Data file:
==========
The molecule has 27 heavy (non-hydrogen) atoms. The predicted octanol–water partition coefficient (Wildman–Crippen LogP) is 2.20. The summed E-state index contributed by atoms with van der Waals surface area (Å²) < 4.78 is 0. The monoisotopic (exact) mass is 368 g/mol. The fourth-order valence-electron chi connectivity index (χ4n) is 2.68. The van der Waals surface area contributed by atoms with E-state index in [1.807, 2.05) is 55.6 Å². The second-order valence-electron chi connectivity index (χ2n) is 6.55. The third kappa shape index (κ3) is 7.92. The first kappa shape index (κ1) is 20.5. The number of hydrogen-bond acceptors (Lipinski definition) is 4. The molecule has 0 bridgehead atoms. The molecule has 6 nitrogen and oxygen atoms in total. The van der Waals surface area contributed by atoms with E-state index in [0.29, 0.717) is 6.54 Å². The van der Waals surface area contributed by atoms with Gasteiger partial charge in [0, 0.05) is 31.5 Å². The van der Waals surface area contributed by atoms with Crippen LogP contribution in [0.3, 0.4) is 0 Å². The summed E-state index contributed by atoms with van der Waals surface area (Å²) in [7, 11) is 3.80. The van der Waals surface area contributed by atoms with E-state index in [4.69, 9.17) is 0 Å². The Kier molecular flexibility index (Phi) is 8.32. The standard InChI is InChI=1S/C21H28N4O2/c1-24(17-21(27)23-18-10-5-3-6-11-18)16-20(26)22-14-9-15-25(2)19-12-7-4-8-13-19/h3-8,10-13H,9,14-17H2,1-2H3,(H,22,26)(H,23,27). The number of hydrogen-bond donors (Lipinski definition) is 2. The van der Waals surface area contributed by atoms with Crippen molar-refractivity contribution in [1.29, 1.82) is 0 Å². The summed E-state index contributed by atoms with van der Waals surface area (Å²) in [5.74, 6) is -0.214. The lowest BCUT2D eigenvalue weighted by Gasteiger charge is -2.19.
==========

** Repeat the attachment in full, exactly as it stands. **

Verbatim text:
The molecule has 27 heavy (non-hydrogen) atoms. The predicted octanol–water partition coefficient (Wildman–Crippen LogP) is 2.20. The summed E-state index contributed by atoms with van der Waals surface area (Å²) < 4.78 is 0. The monoisotopic (exact) mass is 368 g/mol. The fourth-order valence-electron chi connectivity index (χ4n) is 2.68. The van der Waals surface area contributed by atoms with E-state index in [1.807, 2.05) is 55.6 Å². The second-order valence-electron chi connectivity index (χ2n) is 6.55. The third kappa shape index (κ3) is 7.92. The first kappa shape index (κ1) is 20.5. The number of hydrogen-bond acceptors (Lipinski definition) is 4. The molecule has 0 bridgehead atoms. The molecule has 6 nitrogen and oxygen atoms in total. The van der Waals surface area contributed by atoms with E-state index in [0.29, 0.717) is 6.54 Å². The van der Waals surface area contributed by atoms with Gasteiger partial charge in [0, 0.05) is 31.5 Å². The van der Waals surface area contributed by atoms with Crippen LogP contribution in [0.3, 0.4) is 0 Å². The summed E-state index contributed by atoms with van der Waals surface area (Å²) in [7, 11) is 3.80. The van der Waals surface area contributed by atoms with E-state index in [4.69, 9.17) is 0 Å². The Kier molecular flexibility index (Phi) is 8.32. The standard InChI is InChI=1S/C21H28N4O2/c1-24(17-21(27)23-18-10-5-3-6-11-18)16-20(26)22-14-9-15-25(2)19-12-7-4-8-13-19/h3-8,10-13H,9,14-17H2,1-2H3,(H,22,26)(H,23,27). The number of hydrogen-bond donors (Lipinski definition) is 2. The van der Waals surface area contributed by atoms with Crippen molar-refractivity contribution in [1.29, 1.82) is 0 Å². The summed E-state index contributed by atoms with van der Waals surface area (Å²) in [5.74, 6) is -0.214. The lowest BCUT2D eigenvalue weighted by Gasteiger charge is -2.19.